It benefits from the so-called razor-blade model of retailing, where profit relies on customers repeatedly buying complementary products such as gas tanks, flavor pouches and coffee pods.
“People don’t understand the business,” David Kaplan, an analyst at Barclays Plc in Tel Aviv who recommends buying the shares, said by phone on Oct. 23. “They are creating a new category of beverage in the United States. They are selling a product whose trends are different from the trends of the traditional soft-drink companies.”
Recent developments could see bigger players enter the market which could further crimp SodaStream’s sales.
Starbucks filed on Sept. 18 an application to register the term Fizzio for a machine that makes beverages, including soft drinks, data from the U.S. Patent and Trademark Office show. The Seattle-based company said in the filing that the Fizzio could be used for other purposes including its restaurants, which might not directly compete with SodaStream initially. Starbucks could grow its soda business into a billion-dollar business, according to Wedbush Securities LLC.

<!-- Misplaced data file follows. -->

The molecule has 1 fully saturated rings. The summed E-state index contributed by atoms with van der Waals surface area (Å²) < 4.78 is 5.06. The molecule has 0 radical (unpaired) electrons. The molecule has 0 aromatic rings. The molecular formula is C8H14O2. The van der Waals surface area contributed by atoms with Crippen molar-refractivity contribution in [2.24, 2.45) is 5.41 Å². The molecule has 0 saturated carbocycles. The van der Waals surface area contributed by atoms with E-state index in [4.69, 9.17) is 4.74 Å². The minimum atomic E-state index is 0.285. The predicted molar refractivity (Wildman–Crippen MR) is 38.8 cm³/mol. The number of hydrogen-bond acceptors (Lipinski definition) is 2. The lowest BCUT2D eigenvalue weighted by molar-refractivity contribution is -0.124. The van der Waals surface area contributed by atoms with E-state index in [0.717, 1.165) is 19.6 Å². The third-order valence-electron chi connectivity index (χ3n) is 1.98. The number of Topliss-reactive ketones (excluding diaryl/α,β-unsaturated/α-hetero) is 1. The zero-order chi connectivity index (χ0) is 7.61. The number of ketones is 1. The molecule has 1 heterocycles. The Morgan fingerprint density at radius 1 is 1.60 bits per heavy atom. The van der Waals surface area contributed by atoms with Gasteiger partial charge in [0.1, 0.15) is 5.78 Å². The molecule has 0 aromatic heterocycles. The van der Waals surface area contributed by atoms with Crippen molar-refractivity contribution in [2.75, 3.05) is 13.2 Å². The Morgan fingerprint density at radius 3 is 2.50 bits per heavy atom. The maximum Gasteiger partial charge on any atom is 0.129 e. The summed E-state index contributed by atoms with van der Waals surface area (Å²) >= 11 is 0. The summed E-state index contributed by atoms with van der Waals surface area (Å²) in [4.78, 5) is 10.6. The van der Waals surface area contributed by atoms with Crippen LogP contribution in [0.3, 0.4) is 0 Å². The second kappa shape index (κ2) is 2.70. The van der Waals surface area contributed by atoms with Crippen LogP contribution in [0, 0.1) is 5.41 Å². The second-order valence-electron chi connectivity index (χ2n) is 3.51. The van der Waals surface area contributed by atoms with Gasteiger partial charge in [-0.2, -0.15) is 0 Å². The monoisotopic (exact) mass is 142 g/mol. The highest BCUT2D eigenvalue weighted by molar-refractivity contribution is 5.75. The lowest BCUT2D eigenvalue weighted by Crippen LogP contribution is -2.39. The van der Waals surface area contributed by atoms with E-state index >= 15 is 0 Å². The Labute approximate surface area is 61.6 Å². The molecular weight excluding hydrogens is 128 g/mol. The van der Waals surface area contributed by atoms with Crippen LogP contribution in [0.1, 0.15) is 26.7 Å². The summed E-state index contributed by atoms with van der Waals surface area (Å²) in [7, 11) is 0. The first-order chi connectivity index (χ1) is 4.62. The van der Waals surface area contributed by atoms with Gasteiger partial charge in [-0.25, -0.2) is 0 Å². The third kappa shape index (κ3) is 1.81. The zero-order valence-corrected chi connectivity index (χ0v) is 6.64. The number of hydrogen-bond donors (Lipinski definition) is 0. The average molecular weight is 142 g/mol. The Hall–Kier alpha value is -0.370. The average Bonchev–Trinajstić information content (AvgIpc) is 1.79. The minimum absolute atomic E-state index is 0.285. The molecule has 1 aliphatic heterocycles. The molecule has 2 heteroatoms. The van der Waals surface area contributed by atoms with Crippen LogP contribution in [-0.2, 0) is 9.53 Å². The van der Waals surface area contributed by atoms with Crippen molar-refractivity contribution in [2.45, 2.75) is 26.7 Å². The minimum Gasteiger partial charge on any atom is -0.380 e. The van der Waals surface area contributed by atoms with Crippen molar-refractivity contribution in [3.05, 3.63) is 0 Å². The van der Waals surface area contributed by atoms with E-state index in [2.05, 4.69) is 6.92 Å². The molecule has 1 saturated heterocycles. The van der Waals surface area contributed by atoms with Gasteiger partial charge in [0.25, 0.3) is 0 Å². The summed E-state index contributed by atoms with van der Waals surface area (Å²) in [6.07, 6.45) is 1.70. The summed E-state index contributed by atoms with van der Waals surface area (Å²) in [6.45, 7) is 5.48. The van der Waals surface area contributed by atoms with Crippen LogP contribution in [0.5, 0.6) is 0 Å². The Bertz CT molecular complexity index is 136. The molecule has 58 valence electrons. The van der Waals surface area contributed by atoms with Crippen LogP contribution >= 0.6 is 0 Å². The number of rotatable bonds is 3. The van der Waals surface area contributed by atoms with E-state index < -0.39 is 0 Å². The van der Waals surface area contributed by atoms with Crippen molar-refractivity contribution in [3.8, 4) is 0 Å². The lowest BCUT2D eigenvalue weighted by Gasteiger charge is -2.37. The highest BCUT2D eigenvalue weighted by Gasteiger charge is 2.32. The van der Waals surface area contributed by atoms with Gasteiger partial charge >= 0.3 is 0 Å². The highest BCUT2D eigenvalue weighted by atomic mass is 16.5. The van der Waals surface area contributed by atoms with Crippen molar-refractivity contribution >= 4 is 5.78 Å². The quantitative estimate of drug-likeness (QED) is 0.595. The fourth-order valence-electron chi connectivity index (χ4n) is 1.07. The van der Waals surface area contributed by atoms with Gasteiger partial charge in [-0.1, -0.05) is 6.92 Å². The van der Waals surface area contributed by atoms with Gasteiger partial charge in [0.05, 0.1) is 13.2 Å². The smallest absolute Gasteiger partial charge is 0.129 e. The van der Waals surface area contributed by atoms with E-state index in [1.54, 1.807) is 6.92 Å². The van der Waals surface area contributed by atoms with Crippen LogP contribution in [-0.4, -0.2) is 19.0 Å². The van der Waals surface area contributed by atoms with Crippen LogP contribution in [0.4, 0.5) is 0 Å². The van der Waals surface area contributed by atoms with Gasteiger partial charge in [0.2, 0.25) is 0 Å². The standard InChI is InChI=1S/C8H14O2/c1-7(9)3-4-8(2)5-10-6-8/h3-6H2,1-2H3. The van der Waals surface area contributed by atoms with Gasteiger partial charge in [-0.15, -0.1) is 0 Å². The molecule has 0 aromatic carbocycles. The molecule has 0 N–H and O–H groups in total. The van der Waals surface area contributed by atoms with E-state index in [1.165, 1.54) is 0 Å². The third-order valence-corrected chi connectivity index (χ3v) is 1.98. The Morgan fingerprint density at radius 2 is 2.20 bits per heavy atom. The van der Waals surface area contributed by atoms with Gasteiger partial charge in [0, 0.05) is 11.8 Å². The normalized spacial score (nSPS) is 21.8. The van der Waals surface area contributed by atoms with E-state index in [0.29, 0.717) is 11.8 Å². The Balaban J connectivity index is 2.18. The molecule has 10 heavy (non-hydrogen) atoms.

“I look at Starbucks not necessarily as a coffee company but as a global consumer-products company,” Nick Setyan, an analyst at Wedbush in Los Angeles, said by phone on Oct. 22. “Whether it’s ice cream to soda drinks to iced coffee to the evolution of juices, they can take any product, whether they buy it for $50 million or they create it themselves, and turn it into a billion-dollar distribution. They can do it with any product and, frankly, soda is right up their alley.”